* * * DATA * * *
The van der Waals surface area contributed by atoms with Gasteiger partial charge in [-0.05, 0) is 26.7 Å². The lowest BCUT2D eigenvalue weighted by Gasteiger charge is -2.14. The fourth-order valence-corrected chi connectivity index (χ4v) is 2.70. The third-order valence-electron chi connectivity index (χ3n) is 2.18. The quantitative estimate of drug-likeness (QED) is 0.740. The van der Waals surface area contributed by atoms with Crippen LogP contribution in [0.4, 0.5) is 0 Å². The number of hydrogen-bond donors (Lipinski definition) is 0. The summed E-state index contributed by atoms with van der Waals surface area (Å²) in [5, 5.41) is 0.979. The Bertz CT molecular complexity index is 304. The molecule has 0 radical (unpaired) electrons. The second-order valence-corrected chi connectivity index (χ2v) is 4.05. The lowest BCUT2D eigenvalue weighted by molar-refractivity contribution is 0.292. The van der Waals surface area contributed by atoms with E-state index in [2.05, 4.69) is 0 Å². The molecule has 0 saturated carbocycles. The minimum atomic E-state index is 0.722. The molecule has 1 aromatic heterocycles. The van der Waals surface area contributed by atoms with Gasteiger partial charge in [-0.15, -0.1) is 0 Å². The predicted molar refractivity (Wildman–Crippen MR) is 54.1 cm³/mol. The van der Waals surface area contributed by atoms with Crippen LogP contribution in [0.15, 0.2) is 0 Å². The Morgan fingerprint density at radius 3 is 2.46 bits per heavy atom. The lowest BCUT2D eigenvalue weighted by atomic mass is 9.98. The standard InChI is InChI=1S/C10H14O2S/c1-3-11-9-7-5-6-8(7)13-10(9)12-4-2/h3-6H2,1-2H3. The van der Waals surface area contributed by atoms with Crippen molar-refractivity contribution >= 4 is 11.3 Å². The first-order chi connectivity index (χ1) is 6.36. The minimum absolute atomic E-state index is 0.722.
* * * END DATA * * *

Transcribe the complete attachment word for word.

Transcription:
The van der Waals surface area contributed by atoms with Gasteiger partial charge in [-0.05, 0) is 26.7 Å². The lowest BCUT2D eigenvalue weighted by Gasteiger charge is -2.14. The fourth-order valence-corrected chi connectivity index (χ4v) is 2.70. The third-order valence-electron chi connectivity index (χ3n) is 2.18. The quantitative estimate of drug-likeness (QED) is 0.740. The van der Waals surface area contributed by atoms with Crippen LogP contribution in [0.4, 0.5) is 0 Å². The number of hydrogen-bond donors (Lipinski definition) is 0. The summed E-state index contributed by atoms with van der Waals surface area (Å²) in [5, 5.41) is 0.979. The Bertz CT molecular complexity index is 304. The molecule has 0 radical (unpaired) electrons. The second-order valence-corrected chi connectivity index (χ2v) is 4.05. The lowest BCUT2D eigenvalue weighted by molar-refractivity contribution is 0.292. The van der Waals surface area contributed by atoms with E-state index in [2.05, 4.69) is 0 Å². The molecule has 0 saturated carbocycles. The minimum atomic E-state index is 0.722. The molecule has 1 aromatic heterocycles. The van der Waals surface area contributed by atoms with Gasteiger partial charge in [-0.15, -0.1) is 0 Å². The predicted molar refractivity (Wildman–Crippen MR) is 54.1 cm³/mol. The van der Waals surface area contributed by atoms with Crippen LogP contribution in [0.15, 0.2) is 0 Å². The Morgan fingerprint density at radius 3 is 2.46 bits per heavy atom. The lowest BCUT2D eigenvalue weighted by atomic mass is 9.98. The standard InChI is InChI=1S/C10H14O2S/c1-3-11-9-7-5-6-8(7)13-10(9)12-4-2/h3-6H2,1-2H3. The van der Waals surface area contributed by atoms with Crippen molar-refractivity contribution >= 4 is 11.3 Å². The first-order chi connectivity index (χ1) is 6.36. The minimum absolute atomic E-state index is 0.722.